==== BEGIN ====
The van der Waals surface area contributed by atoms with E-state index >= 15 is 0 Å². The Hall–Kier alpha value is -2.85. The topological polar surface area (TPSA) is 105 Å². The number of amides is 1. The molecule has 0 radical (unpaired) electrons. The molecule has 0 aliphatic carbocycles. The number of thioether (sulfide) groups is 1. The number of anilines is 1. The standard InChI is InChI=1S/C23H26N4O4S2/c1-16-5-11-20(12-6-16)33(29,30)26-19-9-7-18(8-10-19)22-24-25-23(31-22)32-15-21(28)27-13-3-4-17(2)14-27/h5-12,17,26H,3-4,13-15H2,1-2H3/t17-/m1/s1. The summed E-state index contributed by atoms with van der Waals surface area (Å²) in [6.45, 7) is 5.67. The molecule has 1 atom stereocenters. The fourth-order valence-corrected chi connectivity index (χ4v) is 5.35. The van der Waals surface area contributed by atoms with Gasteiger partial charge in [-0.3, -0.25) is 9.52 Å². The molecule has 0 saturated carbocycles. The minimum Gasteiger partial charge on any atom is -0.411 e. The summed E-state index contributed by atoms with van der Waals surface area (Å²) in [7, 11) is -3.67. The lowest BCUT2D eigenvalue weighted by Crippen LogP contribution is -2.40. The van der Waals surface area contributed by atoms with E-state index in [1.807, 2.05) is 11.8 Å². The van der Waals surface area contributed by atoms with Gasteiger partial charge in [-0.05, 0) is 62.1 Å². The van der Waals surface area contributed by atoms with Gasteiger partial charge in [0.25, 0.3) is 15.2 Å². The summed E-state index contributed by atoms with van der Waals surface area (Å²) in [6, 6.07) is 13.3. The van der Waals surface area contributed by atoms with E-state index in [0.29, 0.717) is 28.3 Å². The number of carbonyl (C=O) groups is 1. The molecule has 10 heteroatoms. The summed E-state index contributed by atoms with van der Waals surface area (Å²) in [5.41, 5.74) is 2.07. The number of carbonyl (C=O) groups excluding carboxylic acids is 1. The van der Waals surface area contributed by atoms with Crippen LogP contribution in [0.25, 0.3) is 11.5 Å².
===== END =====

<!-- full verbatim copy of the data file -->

The van der Waals surface area contributed by atoms with E-state index >= 15 is 0 Å². The Hall–Kier alpha value is -2.85. The topological polar surface area (TPSA) is 105 Å². The number of amides is 1. The molecule has 0 radical (unpaired) electrons. The molecule has 0 aliphatic carbocycles. The number of thioether (sulfide) groups is 1. The number of anilines is 1. The standard InChI is InChI=1S/C23H26N4O4S2/c1-16-5-11-20(12-6-16)33(29,30)26-19-9-7-18(8-10-19)22-24-25-23(31-22)32-15-21(28)27-13-3-4-17(2)14-27/h5-12,17,26H,3-4,13-15H2,1-2H3/t17-/m1/s1. The summed E-state index contributed by atoms with van der Waals surface area (Å²) in [6.45, 7) is 5.67. The molecule has 1 atom stereocenters. The fourth-order valence-corrected chi connectivity index (χ4v) is 5.35. The van der Waals surface area contributed by atoms with Gasteiger partial charge in [-0.3, -0.25) is 9.52 Å². The molecule has 0 saturated carbocycles. The minimum Gasteiger partial charge on any atom is -0.411 e. The summed E-state index contributed by atoms with van der Waals surface area (Å²) in [7, 11) is -3.67. The lowest BCUT2D eigenvalue weighted by Crippen LogP contribution is -2.40. The van der Waals surface area contributed by atoms with E-state index in [1.807, 2.05) is 11.8 Å². The van der Waals surface area contributed by atoms with Gasteiger partial charge in [-0.05, 0) is 62.1 Å². The van der Waals surface area contributed by atoms with Gasteiger partial charge in [0.25, 0.3) is 15.2 Å². The summed E-state index contributed by atoms with van der Waals surface area (Å²) in [6, 6.07) is 13.3. The van der Waals surface area contributed by atoms with E-state index in [0.29, 0.717) is 28.3 Å². The number of carbonyl (C=O) groups is 1. The molecule has 10 heteroatoms. The summed E-state index contributed by atoms with van der Waals surface area (Å²) in [5.41, 5.74) is 2.07. The number of carbonyl (C=O) groups excluding carboxylic acids is 1. The van der Waals surface area contributed by atoms with Crippen LogP contribution in [0.25, 0.3) is 11.5 Å².